Just before air time, I spoke with his counterpart from Hawaii Democratic Senator Mazie Hirono.


COOPER: Senator, the reporting tonight that Mitch McConnell says Republicans at this point do not have enough votes to block impeachment of witnesses. Are you surprised by that and is that in line with what you've been hearing?

SEN. MAZIE HIRONO (D-HI): That seems to be what's happening with the Republicans. And faced with the Bolton bombshell that he, in fact, was told by the president that he was connecting the holding of the aid to Ukraine to investigations, you know, that's the kind of direct evidence that the Republicans have been saying they wanted and here you have it.

So, I think there was handwringing, and there were people saying, look, we can't just turn our backs on this because I don't think they want to be accused of continuing with a rigged trial.

COOPER: Some Senate Republicans like James Lankford they've been saying that they have, quote, "got to be able to see John Bolton's book manuscript before they vote on whether to include witnesses in the trial." Does that make sense to you? Is that something you would be open to?

HIRONO: No, it does not. These are people who want the trial to go on. I mean, why do we want to read a book as opposed to talking to the witness under oath who can be cross-examined? I mean, the book is -- we can't cross-examine the book. So, I find this totally strange.


COOPER: Alan Dershowitz in his defense of the president said that even if what John Bolton said is true it's not an impeachable offense.

HIRONO: The basis on which Alan Dershowitz came to that conclusion is mystifying to me because, to make a case for abuse of power, which is what the president did in pressuring a Ukrainian president to do his political bidding, that's an abuse of power.

And for Alan Dershowitz to come up with this very unusual theory that I don't know any other professor of constitutional law come out and say, so he's sort of, a minority of one. But I guess he's the one giving them their fallback position for the Republicans which is to say that, well for one thing the president didn't do it even if the evidence shows that he did do what the House managers have said he did.

But alternatively, even if he did it this is the Dershowitz defense, we can't impeach it, it is what they called the so what defense. And I say it is not so what.

And you know to listen to Sekulow today talk about danger, danger, danger, like flashing lights, the danger is if we let this president not be held accountable for doing acts that we need to decide whether they are impeachable acts. And Alan Dershowitz certainly didn't convince us that we should follow his legal theory as to what's required.

COOPER: I'm wondering if you think that just having Bolton testify would be enough, if he was the only one, if there were no new documents submitted, if there were no other witnesses allowed.

HIRONO: Before the beginning of this trial I said that this trial is an opportunity for the president to mount a strong defense. They have not done so. And I said that the evidence that we're brought forth by the House impeachment inquiry and the evidence from all of the various witnesses, that that is enough as far as I'm concerned for us to convict this president.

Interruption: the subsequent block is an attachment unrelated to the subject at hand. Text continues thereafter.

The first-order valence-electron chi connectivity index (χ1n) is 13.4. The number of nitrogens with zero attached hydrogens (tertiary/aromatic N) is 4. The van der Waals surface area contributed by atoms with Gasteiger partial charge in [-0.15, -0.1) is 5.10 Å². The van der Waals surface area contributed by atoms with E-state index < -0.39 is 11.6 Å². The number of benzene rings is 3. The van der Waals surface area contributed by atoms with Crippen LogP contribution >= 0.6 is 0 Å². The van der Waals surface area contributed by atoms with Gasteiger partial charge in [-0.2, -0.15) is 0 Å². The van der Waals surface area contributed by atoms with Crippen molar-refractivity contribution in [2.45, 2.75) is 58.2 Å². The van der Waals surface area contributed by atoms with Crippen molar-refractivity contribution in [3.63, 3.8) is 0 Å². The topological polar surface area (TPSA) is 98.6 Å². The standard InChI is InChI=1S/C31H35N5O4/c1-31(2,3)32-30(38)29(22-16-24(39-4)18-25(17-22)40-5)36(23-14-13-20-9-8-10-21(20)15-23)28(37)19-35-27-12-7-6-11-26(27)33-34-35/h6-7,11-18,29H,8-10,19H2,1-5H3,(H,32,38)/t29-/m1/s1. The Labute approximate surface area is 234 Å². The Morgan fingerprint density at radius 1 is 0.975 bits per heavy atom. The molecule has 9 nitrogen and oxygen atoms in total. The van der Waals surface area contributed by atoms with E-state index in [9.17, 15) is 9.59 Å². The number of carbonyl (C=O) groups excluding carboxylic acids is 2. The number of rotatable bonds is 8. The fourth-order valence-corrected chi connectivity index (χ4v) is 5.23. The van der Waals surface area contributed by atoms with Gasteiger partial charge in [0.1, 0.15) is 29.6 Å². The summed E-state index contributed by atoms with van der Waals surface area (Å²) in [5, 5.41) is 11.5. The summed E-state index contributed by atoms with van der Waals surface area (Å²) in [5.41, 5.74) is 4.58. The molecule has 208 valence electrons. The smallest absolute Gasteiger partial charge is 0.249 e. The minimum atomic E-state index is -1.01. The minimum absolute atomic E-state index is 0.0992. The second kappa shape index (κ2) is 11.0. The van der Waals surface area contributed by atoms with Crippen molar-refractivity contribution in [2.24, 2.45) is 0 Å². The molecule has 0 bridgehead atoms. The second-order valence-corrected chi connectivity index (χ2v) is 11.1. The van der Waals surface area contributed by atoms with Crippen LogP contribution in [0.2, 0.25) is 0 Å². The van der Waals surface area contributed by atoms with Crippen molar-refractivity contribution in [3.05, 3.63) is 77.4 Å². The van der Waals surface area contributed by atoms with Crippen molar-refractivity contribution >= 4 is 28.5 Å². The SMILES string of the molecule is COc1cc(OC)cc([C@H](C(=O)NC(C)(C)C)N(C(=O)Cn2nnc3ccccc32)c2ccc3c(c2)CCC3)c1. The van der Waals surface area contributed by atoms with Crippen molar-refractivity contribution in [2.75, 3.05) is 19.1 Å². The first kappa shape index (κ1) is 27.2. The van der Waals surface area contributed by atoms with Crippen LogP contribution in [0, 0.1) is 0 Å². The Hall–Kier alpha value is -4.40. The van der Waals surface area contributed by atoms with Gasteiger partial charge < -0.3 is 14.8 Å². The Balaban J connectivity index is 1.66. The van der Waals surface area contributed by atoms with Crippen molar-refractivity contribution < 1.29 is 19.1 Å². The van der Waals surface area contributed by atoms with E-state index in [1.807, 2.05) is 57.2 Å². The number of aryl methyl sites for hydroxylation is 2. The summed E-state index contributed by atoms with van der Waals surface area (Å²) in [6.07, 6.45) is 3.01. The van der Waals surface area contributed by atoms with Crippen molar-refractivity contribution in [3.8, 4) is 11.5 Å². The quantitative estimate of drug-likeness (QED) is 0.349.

However, you know, it certainly would be good to have the totality of relevant evidence that has been kept from us and the American people because the president has totally stonewalled all witnesses and all relevant document production, something that no other president has done.

COOPER: The trial obviously enters the question phase tomorrow. Do you plan on submitting or have you submitted questions that you want answers to?

HIRONO: Yes, all of us have submitted questions. I know that there have been hundreds of questions that have already been submitted that go to the evidence, that was produced, so-called evidence produced by the -- by his team.

And, you know, to enable the House managers to counter that evidence because unlike a trial they were not able to object to the kind of so- called evidence that was presented by the Trump team.

COOPER: So just finally, at this moment, and again, you know, it could change tomorrow, you're confident that at least one witness will be called?

HIRONO: I'm not confident of anything because there's going to be a lot of pressure, continuously pressure being put on the Republicans to support the president in whatever he's doing. And this is a president who says I can do anything under the Second Amendment of the U.S. Constitution.

There's a lot of pressure and we all know that this president will go after anybody who disagrees with him. Tooth and nail. And I think that he will particularly go after those Republican senators who dare to question or defy him so there's going to be continuing pressure.

I hope they can withstand it and look at the evidence, and come to the appropriate conclusion that how can you have a trial, fair trial without witnesses and relevant documents? COOPER: Senator Hirono, I appreciate your time, thank you.